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Department of Chemistry

Image: courtesy Schmidt Science Fellows

A young researcher studying protein-misfolding in neurodegenerative diseases has been elected to the 2019 Schmidt Science Fellows programme. This aims to develop future science leaders who can address the world's most significant problems.

Dr Kadi Liis Saar is an EPSRC postdoctoral research fellow studying proteins, the molecules that are central to virtually all processes in our bodies. She works with Professor Tuomas Knowles in his research group and in our Centre for Misfolding Diseases which probes the role of protein misfolding in neurodegenerative diseases such as Alzheimer's and Parkinson's.

Kadi focuses on devising new methods for probing protein folding and aggregation in the context of neurodegeneration.

"Proteins are the executive molecules of life that through diverse sets of highly integrated and tightly regulated interactions set the molecular basis for our well-being. Yet the diverse and dynamic nature of proteins has made it challenging to devise methods that could be effectively used for understanding the roles of proteins in human health and disease," she says.

As a Schmidt Science Fellow, she will make use of new techniques, similar to those used by the computer chip and microprocessor industry, to develop a platform for high-throughput characterisation of proteomic fingerprints of individual cells, opening up the possibility of identifying previously unknown targets and disease biomarkers.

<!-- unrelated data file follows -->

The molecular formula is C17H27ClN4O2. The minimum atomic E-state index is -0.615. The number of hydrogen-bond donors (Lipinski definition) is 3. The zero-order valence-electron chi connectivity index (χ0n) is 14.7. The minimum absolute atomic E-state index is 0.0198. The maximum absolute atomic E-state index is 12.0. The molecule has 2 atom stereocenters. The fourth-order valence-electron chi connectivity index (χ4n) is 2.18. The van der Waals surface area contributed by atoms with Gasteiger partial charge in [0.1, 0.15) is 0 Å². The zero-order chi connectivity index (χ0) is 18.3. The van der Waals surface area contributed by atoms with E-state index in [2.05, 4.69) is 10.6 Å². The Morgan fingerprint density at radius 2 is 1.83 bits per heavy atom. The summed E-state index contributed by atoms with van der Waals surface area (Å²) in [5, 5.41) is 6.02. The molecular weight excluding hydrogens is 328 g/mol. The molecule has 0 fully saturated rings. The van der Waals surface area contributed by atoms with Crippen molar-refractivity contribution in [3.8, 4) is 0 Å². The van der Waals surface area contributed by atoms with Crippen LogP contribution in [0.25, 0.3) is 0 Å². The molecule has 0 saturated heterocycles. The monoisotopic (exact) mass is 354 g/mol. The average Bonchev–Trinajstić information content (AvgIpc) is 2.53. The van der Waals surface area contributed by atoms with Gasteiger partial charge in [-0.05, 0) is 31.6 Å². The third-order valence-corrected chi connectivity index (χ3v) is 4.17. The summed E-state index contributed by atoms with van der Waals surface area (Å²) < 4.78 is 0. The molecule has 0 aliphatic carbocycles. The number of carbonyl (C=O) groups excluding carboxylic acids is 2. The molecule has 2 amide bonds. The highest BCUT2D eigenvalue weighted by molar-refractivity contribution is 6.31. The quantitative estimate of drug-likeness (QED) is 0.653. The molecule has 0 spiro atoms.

"This technology could have a transformative effect on human health-related studies," said Eric and Wendy Schmidt as they announced the 2019 class of Schmidt Science Fellows

The Schmidt Science Fellows programme, in partnership with the Rhodes Trust, aims to develop the next generation of science leaders to transcend disciplines, advance discovery, and solve the world’s most pressing problems. The programme provides Fellows with the skills and perspective to harness and accelerate their exceptional scientific talents and opportunities to engage with diverse thinking in science, politics, society, and business to catalyse new ideas and connections.